Go out with a check pilot and practice. Have the second pilot adjust the power to maintain a 700-800 ft/min descent rate with the prop control full forward. DO NOT PRACTICE BY FEATHERING THE PROP. Bad things can happen. This will simulate a feathered prop with “zero-thrust” setting.
Assess IMMEDIATELY. Is the prop feathering or not? If the prop is feathering, nice. If it’s not, FEATHER IT. Maintain best glide. DON’T panic. This airplane will fly around with a feathered prop for an extraordinary amount of time. You think you know this plane inside and out, but with a feathered prop, you are not flying a jump plane anymore, you are flying a General Aviation Part 23 certified turbine.
Look around if you have time. Look at a few choices and pick one appropriate for the occasion. If you put the jumpers out at 12,000 feet, you may have 10 minutes of descent time. Is the compressor running? It may be idling at 52%-69%. ITT? Remember, the power lever is controlling air which controls the fuel. You may be able to increase the compressor speed with the Emergency Power (EP) control. Do you have options? DO NOT DO A SKYDIVE DESCENT. Manage your descent and look around. Plan your approach speed. Remember your PAC750XL training flights when you saw 35 KIAS stalls when light weight. Think about an approach speed of 1.3 Vso. Wow, an approach at 45? Yup.
Don’t go fast, you have NO PROPELLER BREAKING. If you touchdown too fast you will lock the brakes and still crash at the departure end of the runway. If you are lucky, you won’t hit the trees. More than likely you are being watched with a GoPro. You will have a lot of time to think about what you “shoulda done”. Think about this now.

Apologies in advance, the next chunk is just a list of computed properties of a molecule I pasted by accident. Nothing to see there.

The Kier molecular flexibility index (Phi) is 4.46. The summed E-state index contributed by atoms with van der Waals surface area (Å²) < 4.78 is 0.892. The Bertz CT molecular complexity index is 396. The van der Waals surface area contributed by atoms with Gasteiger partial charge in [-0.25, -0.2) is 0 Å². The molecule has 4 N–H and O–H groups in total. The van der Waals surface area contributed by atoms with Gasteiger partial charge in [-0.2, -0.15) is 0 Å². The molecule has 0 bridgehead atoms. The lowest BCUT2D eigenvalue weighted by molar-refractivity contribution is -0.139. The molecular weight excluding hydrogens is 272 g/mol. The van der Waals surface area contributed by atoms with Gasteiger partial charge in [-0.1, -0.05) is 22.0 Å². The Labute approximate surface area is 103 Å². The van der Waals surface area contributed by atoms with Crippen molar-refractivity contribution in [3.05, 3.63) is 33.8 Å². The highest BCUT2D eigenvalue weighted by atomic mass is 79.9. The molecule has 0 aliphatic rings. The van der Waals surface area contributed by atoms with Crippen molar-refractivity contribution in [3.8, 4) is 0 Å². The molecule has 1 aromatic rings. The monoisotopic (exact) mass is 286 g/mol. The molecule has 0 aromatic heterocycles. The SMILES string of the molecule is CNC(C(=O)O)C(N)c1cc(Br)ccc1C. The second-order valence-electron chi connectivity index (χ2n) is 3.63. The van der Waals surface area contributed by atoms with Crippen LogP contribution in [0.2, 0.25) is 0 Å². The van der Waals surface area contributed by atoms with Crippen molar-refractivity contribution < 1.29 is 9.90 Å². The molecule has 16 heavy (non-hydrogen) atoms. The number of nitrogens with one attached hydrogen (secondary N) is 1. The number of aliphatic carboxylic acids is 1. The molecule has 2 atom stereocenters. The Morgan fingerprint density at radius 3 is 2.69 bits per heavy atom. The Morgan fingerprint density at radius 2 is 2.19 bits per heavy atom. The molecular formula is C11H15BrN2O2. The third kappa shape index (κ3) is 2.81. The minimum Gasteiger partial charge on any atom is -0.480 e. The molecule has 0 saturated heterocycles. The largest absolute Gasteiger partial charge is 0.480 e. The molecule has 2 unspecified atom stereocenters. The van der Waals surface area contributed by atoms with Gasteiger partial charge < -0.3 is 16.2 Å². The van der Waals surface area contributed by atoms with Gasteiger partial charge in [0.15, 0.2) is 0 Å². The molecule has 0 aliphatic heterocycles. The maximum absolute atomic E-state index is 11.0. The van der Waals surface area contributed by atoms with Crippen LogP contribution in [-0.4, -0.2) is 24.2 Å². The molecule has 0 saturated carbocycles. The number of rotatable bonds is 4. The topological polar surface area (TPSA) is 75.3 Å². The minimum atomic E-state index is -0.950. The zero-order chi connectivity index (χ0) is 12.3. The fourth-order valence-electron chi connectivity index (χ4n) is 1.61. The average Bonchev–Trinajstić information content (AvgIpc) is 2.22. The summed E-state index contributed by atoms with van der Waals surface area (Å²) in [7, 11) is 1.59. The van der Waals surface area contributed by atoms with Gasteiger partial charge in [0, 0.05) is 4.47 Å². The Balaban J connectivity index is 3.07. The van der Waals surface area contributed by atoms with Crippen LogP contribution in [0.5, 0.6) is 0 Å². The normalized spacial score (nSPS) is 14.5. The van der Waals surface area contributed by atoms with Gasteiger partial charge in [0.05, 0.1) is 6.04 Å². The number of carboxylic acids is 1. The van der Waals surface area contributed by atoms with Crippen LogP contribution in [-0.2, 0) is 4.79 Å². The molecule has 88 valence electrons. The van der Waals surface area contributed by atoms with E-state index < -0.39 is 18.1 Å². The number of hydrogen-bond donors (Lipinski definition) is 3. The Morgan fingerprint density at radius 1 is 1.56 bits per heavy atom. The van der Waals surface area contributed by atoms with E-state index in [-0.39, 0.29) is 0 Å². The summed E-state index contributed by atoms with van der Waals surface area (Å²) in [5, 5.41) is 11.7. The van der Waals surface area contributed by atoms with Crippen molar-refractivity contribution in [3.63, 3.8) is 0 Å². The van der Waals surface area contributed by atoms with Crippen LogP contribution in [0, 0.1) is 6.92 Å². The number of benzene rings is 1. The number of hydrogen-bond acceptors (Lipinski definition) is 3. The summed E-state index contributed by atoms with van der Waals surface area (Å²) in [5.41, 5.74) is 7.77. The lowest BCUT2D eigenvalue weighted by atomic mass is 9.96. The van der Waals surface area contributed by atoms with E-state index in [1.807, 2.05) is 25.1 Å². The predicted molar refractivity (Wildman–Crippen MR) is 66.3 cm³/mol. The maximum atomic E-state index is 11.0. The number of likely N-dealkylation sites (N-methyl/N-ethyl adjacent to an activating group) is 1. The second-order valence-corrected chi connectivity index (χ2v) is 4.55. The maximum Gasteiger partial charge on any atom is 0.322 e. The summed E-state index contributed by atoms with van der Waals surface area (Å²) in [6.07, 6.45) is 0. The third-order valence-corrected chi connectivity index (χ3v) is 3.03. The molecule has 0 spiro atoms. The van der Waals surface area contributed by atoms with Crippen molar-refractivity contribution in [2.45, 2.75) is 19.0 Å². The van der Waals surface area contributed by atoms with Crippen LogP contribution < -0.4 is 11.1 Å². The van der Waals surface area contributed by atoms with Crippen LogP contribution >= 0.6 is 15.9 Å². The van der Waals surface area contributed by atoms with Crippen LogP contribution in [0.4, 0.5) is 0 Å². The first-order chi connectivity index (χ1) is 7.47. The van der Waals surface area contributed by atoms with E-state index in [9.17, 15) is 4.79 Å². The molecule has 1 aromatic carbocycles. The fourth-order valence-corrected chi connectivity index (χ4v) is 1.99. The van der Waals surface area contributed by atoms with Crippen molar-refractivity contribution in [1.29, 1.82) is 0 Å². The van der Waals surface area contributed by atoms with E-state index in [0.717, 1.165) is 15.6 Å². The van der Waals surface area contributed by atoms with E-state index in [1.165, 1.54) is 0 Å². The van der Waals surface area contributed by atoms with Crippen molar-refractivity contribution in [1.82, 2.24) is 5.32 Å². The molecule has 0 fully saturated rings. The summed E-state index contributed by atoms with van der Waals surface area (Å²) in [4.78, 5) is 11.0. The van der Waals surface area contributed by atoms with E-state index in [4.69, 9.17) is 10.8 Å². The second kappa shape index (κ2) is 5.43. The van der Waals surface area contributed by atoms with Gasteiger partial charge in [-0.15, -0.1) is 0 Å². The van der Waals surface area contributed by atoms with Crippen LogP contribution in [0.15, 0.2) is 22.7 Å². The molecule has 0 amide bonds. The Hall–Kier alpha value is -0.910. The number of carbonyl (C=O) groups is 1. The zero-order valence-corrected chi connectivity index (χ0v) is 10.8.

DON’T RUSH. Remember your student pilot training. It applies here. Dead stick is two events. Event number one is to fly the plane to 1000’ AGL downwind the landing area. Second is to fly the pattern from position number one to the runway. Aim for the middle of the first third of your chosen landing area. This allows for some undershoot without using up too much valuable space. You don’t want to come in fast and end up floating long past your intended landing area. DON’T BE A PASSENGER. This plane will do stuff for you if you make smart choices.
There have been a few dead stick landings in the PAC 750 for various reasons. Some have had great outcomes, others, no so much. One was a power loss and feather at 300 ft agl after departure. Pilot,s choices were trees, a road that terminated in an electrical sub-station, or a 100 degree turn back to a taxiway. The turn was made, trees cleared and a roll-out on the taxiway. The pilot stated the plane was slowing up but so solid and responsive he had complete confidence in the outcome.
Enjoy this awesome plane!